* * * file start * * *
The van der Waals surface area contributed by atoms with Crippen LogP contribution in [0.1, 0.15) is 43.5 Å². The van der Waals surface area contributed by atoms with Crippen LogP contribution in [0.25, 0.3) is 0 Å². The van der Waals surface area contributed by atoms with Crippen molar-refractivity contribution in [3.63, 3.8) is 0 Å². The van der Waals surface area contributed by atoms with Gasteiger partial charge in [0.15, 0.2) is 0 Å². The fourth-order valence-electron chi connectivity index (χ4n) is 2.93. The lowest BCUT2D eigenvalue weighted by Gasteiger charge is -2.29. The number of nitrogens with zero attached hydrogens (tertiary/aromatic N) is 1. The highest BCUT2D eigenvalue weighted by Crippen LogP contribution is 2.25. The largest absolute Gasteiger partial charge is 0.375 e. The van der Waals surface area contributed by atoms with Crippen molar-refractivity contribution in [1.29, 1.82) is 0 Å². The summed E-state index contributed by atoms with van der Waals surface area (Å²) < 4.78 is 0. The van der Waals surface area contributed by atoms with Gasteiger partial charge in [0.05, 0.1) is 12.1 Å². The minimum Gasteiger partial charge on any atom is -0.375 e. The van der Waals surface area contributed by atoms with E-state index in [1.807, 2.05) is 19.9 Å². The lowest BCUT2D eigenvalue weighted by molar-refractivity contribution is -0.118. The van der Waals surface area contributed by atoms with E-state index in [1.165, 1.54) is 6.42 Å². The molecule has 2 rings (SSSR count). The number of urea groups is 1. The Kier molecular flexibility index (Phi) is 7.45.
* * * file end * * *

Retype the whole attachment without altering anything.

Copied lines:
The van der Waals surface area contributed by atoms with Crippen LogP contribution in [0.1, 0.15) is 43.5 Å². The van der Waals surface area contributed by atoms with Crippen LogP contribution in [0.25, 0.3) is 0 Å². The van der Waals surface area contributed by atoms with Crippen molar-refractivity contribution in [3.63, 3.8) is 0 Å². The van der Waals surface area contributed by atoms with Gasteiger partial charge in [0.15, 0.2) is 0 Å². The fourth-order valence-electron chi connectivity index (χ4n) is 2.93. The lowest BCUT2D eigenvalue weighted by Gasteiger charge is -2.29. The number of nitrogens with zero attached hydrogens (tertiary/aromatic N) is 1. The highest BCUT2D eigenvalue weighted by Crippen LogP contribution is 2.25. The largest absolute Gasteiger partial charge is 0.375 e. The van der Waals surface area contributed by atoms with Crippen molar-refractivity contribution in [1.29, 1.82) is 0 Å². The summed E-state index contributed by atoms with van der Waals surface area (Å²) < 4.78 is 0. The van der Waals surface area contributed by atoms with Gasteiger partial charge in [0.05, 0.1) is 12.1 Å². The minimum Gasteiger partial charge on any atom is -0.375 e. The van der Waals surface area contributed by atoms with E-state index in [1.807, 2.05) is 19.9 Å². The lowest BCUT2D eigenvalue weighted by molar-refractivity contribution is -0.118. The van der Waals surface area contributed by atoms with E-state index in [1.165, 1.54) is 6.42 Å². The molecule has 2 rings (SSSR count). The number of urea groups is 1. The Kier molecular flexibility index (Phi) is 7.45.